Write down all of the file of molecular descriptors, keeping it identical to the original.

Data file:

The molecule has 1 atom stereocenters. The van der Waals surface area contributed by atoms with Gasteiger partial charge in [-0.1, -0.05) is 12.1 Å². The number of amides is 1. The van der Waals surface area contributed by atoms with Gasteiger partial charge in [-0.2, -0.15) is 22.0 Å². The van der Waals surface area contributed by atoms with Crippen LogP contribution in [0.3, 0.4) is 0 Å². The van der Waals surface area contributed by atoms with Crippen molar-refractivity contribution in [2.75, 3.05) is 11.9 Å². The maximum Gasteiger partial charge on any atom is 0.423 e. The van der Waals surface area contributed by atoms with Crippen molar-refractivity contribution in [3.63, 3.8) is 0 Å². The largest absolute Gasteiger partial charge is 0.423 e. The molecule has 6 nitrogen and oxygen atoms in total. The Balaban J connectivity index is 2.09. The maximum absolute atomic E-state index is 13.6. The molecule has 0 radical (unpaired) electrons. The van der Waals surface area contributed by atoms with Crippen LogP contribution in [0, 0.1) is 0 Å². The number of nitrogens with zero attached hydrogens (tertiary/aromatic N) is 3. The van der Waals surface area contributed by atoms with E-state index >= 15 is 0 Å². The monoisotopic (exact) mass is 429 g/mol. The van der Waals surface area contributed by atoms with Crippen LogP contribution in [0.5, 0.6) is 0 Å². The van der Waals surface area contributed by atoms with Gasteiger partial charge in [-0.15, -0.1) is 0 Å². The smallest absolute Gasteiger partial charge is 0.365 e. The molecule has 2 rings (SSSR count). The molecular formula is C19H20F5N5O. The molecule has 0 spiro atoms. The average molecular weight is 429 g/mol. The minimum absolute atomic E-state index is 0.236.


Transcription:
The molecule has 1 atom stereocenters. The van der Waals surface area contributed by atoms with Gasteiger partial charge in [-0.1, -0.05) is 12.1 Å². The number of amides is 1. The van der Waals surface area contributed by atoms with Gasteiger partial charge in [-0.2, -0.15) is 22.0 Å². The van der Waals surface area contributed by atoms with Crippen LogP contribution in [0.3, 0.4) is 0 Å². The van der Waals surface area contributed by atoms with Crippen molar-refractivity contribution in [2.75, 3.05) is 11.9 Å². The maximum Gasteiger partial charge on any atom is 0.423 e. The van der Waals surface area contributed by atoms with Crippen molar-refractivity contribution in [3.63, 3.8) is 0 Å². The largest absolute Gasteiger partial charge is 0.423 e. The molecule has 6 nitrogen and oxygen atoms in total. The Balaban J connectivity index is 2.09. The maximum absolute atomic E-state index is 13.6. The molecule has 0 radical (unpaired) electrons. The van der Waals surface area contributed by atoms with Crippen LogP contribution in [0, 0.1) is 0 Å². The number of nitrogens with zero attached hydrogens (tertiary/aromatic N) is 3. The van der Waals surface area contributed by atoms with E-state index >= 15 is 0 Å². The monoisotopic (exact) mass is 429 g/mol. The van der Waals surface area contributed by atoms with Crippen LogP contribution in [0.5, 0.6) is 0 Å². The van der Waals surface area contributed by atoms with Gasteiger partial charge in [-0.15, -0.1) is 0 Å². The smallest absolute Gasteiger partial charge is 0.365 e. The molecule has 2 rings (SSSR count). The molecular formula is C19H20F5N5O. The molecule has 0 spiro atoms. The average molecular weight is 429 g/mol. The minimum absolute atomic E-state index is 0.236.